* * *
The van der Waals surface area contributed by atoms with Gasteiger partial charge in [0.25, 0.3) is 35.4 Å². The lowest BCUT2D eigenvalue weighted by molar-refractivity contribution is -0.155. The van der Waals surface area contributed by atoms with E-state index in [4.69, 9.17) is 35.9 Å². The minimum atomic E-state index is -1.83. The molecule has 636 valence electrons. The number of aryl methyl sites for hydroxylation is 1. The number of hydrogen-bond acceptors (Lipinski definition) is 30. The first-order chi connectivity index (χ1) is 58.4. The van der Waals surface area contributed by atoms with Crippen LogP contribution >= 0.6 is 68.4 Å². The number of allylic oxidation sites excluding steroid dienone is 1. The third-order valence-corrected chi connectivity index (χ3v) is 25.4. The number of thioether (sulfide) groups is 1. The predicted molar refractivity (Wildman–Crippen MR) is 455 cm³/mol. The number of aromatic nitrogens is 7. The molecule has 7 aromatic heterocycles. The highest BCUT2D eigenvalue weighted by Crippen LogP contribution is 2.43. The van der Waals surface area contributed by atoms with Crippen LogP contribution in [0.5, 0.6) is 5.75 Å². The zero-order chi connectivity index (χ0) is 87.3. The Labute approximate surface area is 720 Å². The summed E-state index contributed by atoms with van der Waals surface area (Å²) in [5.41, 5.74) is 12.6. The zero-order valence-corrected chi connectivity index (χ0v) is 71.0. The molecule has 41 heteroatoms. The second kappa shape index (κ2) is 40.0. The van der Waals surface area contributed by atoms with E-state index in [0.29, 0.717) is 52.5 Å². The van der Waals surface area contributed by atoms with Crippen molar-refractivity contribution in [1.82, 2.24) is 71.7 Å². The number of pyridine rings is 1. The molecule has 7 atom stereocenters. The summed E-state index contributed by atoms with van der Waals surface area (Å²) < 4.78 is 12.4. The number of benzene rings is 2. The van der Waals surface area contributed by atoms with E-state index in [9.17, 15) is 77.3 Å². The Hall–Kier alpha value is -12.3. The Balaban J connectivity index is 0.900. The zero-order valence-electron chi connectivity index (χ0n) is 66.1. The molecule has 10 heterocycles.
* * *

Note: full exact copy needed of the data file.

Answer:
The van der Waals surface area contributed by atoms with Gasteiger partial charge in [0.25, 0.3) is 35.4 Å². The lowest BCUT2D eigenvalue weighted by molar-refractivity contribution is -0.155. The van der Waals surface area contributed by atoms with E-state index in [4.69, 9.17) is 35.9 Å². The minimum atomic E-state index is -1.83. The molecule has 636 valence electrons. The number of aryl methyl sites for hydroxylation is 1. The number of hydrogen-bond acceptors (Lipinski definition) is 30. The first-order chi connectivity index (χ1) is 58.4. The van der Waals surface area contributed by atoms with Crippen LogP contribution >= 0.6 is 68.4 Å². The number of allylic oxidation sites excluding steroid dienone is 1. The third-order valence-corrected chi connectivity index (χ3v) is 25.4. The number of thioether (sulfide) groups is 1. The predicted molar refractivity (Wildman–Crippen MR) is 455 cm³/mol. The number of aromatic nitrogens is 7. The molecule has 7 aromatic heterocycles. The highest BCUT2D eigenvalue weighted by Crippen LogP contribution is 2.43. The van der Waals surface area contributed by atoms with Crippen LogP contribution in [0.5, 0.6) is 5.75 Å². The zero-order chi connectivity index (χ0) is 87.3. The Labute approximate surface area is 720 Å². The summed E-state index contributed by atoms with van der Waals surface area (Å²) in [5.41, 5.74) is 12.6. The zero-order valence-corrected chi connectivity index (χ0v) is 71.0. The molecule has 41 heteroatoms. The second kappa shape index (κ2) is 40.0. The van der Waals surface area contributed by atoms with E-state index in [0.29, 0.717) is 52.5 Å². The van der Waals surface area contributed by atoms with Crippen molar-refractivity contribution in [1.82, 2.24) is 71.7 Å². The number of pyridine rings is 1. The molecule has 7 atom stereocenters. The summed E-state index contributed by atoms with van der Waals surface area (Å²) < 4.78 is 12.4. The number of benzene rings is 2. The van der Waals surface area contributed by atoms with E-state index in [9.17, 15) is 77.3 Å². The Hall–Kier alpha value is -12.3. The Balaban J connectivity index is 0.900. The zero-order valence-electron chi connectivity index (χ0n) is 66.1. The molecule has 10 heterocycles.